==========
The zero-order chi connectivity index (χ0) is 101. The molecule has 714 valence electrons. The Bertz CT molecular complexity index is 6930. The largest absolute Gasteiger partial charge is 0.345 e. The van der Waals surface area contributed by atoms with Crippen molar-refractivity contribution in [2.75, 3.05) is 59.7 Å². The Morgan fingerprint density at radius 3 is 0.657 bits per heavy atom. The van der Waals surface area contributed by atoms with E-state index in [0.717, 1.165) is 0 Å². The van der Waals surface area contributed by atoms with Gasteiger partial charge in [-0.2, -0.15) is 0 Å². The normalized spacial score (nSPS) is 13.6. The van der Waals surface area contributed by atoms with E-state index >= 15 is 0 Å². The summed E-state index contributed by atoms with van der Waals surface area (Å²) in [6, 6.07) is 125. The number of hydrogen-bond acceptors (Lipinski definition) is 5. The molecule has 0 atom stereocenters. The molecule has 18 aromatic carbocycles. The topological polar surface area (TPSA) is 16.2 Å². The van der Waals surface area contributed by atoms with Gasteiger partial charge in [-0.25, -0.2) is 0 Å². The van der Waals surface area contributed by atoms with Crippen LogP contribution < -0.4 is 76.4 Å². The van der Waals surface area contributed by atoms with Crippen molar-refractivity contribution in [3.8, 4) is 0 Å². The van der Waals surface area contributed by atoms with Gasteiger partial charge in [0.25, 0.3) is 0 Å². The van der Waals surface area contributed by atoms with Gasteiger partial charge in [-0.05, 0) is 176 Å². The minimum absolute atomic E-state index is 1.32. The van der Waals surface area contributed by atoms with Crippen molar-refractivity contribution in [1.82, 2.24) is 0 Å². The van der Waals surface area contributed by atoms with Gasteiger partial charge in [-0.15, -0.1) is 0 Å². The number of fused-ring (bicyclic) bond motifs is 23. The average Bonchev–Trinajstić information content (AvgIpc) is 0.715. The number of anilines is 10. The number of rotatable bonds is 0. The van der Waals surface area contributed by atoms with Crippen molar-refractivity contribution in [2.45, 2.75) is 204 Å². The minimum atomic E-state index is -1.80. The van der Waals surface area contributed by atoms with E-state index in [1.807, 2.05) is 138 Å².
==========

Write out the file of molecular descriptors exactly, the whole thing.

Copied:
The zero-order chi connectivity index (χ0) is 101. The molecule has 714 valence electrons. The Bertz CT molecular complexity index is 6930. The largest absolute Gasteiger partial charge is 0.345 e. The van der Waals surface area contributed by atoms with Crippen molar-refractivity contribution in [2.75, 3.05) is 59.7 Å². The Morgan fingerprint density at radius 3 is 0.657 bits per heavy atom. The van der Waals surface area contributed by atoms with E-state index in [0.717, 1.165) is 0 Å². The van der Waals surface area contributed by atoms with Gasteiger partial charge in [-0.2, -0.15) is 0 Å². The normalized spacial score (nSPS) is 13.6. The van der Waals surface area contributed by atoms with E-state index >= 15 is 0 Å². The summed E-state index contributed by atoms with van der Waals surface area (Å²) in [6, 6.07) is 125. The number of hydrogen-bond acceptors (Lipinski definition) is 5. The molecule has 0 atom stereocenters. The molecule has 18 aromatic carbocycles. The topological polar surface area (TPSA) is 16.2 Å². The van der Waals surface area contributed by atoms with Gasteiger partial charge in [-0.25, -0.2) is 0 Å². The van der Waals surface area contributed by atoms with Crippen LogP contribution < -0.4 is 76.4 Å². The van der Waals surface area contributed by atoms with Crippen molar-refractivity contribution in [3.8, 4) is 0 Å². The van der Waals surface area contributed by atoms with Gasteiger partial charge in [0.25, 0.3) is 0 Å². The van der Waals surface area contributed by atoms with Gasteiger partial charge in [-0.05, 0) is 176 Å². The minimum absolute atomic E-state index is 1.32. The van der Waals surface area contributed by atoms with Crippen molar-refractivity contribution in [1.82, 2.24) is 0 Å². The van der Waals surface area contributed by atoms with Gasteiger partial charge in [-0.15, -0.1) is 0 Å². The number of fused-ring (bicyclic) bond motifs is 23. The average Bonchev–Trinajstić information content (AvgIpc) is 0.715. The number of anilines is 10. The number of rotatable bonds is 0. The van der Waals surface area contributed by atoms with Crippen molar-refractivity contribution in [2.45, 2.75) is 204 Å². The minimum atomic E-state index is -1.80. The van der Waals surface area contributed by atoms with E-state index in [1.807, 2.05) is 138 Å².